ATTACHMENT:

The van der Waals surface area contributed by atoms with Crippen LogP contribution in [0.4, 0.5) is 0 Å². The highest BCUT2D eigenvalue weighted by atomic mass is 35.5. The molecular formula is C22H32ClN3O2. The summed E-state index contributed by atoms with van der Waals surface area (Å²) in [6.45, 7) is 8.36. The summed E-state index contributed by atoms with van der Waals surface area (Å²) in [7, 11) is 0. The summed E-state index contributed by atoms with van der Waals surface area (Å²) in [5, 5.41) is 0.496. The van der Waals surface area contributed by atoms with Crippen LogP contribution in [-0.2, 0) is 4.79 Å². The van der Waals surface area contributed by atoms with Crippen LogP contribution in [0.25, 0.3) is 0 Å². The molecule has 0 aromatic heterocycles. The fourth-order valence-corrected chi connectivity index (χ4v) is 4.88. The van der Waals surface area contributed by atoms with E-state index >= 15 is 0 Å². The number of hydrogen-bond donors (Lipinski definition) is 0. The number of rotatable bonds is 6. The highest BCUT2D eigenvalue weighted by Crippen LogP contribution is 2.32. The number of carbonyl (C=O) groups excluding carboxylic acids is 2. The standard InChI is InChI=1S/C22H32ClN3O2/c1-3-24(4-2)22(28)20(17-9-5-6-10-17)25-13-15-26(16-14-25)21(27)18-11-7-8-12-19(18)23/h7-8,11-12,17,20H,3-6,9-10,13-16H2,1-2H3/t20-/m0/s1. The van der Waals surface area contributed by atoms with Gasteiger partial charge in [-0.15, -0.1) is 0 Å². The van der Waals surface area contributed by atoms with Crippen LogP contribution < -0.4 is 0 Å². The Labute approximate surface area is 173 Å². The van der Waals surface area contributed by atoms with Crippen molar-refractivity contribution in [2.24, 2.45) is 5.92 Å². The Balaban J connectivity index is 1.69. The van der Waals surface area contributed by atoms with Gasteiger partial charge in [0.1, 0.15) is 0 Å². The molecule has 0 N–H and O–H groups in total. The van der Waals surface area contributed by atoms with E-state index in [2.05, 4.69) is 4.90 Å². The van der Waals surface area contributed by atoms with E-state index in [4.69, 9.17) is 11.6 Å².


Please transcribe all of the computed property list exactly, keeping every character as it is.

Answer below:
The van der Waals surface area contributed by atoms with Crippen LogP contribution in [0.4, 0.5) is 0 Å². The highest BCUT2D eigenvalue weighted by atomic mass is 35.5. The molecular formula is C22H32ClN3O2. The summed E-state index contributed by atoms with van der Waals surface area (Å²) in [6.45, 7) is 8.36. The summed E-state index contributed by atoms with van der Waals surface area (Å²) in [7, 11) is 0. The summed E-state index contributed by atoms with van der Waals surface area (Å²) in [5, 5.41) is 0.496. The van der Waals surface area contributed by atoms with Crippen LogP contribution in [-0.2, 0) is 4.79 Å². The van der Waals surface area contributed by atoms with Crippen LogP contribution in [0.25, 0.3) is 0 Å². The molecule has 0 aromatic heterocycles. The fourth-order valence-corrected chi connectivity index (χ4v) is 4.88. The van der Waals surface area contributed by atoms with E-state index >= 15 is 0 Å². The number of hydrogen-bond donors (Lipinski definition) is 0. The number of rotatable bonds is 6. The highest BCUT2D eigenvalue weighted by Crippen LogP contribution is 2.32. The number of carbonyl (C=O) groups excluding carboxylic acids is 2. The standard InChI is InChI=1S/C22H32ClN3O2/c1-3-24(4-2)22(28)20(17-9-5-6-10-17)25-13-15-26(16-14-25)21(27)18-11-7-8-12-19(18)23/h7-8,11-12,17,20H,3-6,9-10,13-16H2,1-2H3/t20-/m0/s1. The van der Waals surface area contributed by atoms with Gasteiger partial charge in [-0.15, -0.1) is 0 Å². The van der Waals surface area contributed by atoms with Crippen LogP contribution < -0.4 is 0 Å². The Labute approximate surface area is 173 Å². The van der Waals surface area contributed by atoms with Crippen molar-refractivity contribution in [2.24, 2.45) is 5.92 Å². The Balaban J connectivity index is 1.69. The van der Waals surface area contributed by atoms with Gasteiger partial charge in [0.1, 0.15) is 0 Å². The molecule has 0 N–H and O–H groups in total. The van der Waals surface area contributed by atoms with E-state index in [2.05, 4.69) is 4.90 Å². The van der Waals surface area contributed by atoms with E-state index in [4.69, 9.17) is 11.6 Å².